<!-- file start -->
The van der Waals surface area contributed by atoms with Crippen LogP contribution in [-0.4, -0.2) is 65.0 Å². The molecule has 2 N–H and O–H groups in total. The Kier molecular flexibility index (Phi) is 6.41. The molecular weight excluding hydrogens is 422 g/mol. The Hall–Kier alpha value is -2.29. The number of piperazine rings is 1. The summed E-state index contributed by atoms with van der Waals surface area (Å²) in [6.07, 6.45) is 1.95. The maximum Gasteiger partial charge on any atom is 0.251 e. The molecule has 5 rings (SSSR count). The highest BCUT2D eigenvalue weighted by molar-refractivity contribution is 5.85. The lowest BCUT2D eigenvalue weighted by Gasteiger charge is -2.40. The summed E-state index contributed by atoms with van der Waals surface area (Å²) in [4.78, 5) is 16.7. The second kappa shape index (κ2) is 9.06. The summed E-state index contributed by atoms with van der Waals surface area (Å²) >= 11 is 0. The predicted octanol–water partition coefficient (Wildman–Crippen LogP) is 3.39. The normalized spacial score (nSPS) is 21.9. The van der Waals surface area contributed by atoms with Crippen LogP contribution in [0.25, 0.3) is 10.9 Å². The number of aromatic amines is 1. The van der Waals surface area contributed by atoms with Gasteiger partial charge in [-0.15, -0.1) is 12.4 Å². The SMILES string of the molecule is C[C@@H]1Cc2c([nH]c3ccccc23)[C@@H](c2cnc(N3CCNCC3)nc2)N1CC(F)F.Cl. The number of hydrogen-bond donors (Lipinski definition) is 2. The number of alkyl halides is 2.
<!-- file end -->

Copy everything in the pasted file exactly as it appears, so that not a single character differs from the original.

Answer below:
The van der Waals surface area contributed by atoms with Crippen LogP contribution in [-0.4, -0.2) is 65.0 Å². The molecule has 2 N–H and O–H groups in total. The Kier molecular flexibility index (Phi) is 6.41. The molecular weight excluding hydrogens is 422 g/mol. The Hall–Kier alpha value is -2.29. The number of piperazine rings is 1. The summed E-state index contributed by atoms with van der Waals surface area (Å²) in [6.07, 6.45) is 1.95. The maximum Gasteiger partial charge on any atom is 0.251 e. The molecule has 5 rings (SSSR count). The highest BCUT2D eigenvalue weighted by molar-refractivity contribution is 5.85. The lowest BCUT2D eigenvalue weighted by Gasteiger charge is -2.40. The summed E-state index contributed by atoms with van der Waals surface area (Å²) in [4.78, 5) is 16.7. The second kappa shape index (κ2) is 9.06. The summed E-state index contributed by atoms with van der Waals surface area (Å²) >= 11 is 0. The predicted octanol–water partition coefficient (Wildman–Crippen LogP) is 3.39. The normalized spacial score (nSPS) is 21.9. The van der Waals surface area contributed by atoms with Crippen LogP contribution in [0.25, 0.3) is 10.9 Å². The number of aromatic amines is 1. The van der Waals surface area contributed by atoms with Gasteiger partial charge in [-0.15, -0.1) is 12.4 Å². The SMILES string of the molecule is C[C@@H]1Cc2c([nH]c3ccccc23)[C@@H](c2cnc(N3CCNCC3)nc2)N1CC(F)F.Cl. The number of hydrogen-bond donors (Lipinski definition) is 2. The number of alkyl halides is 2.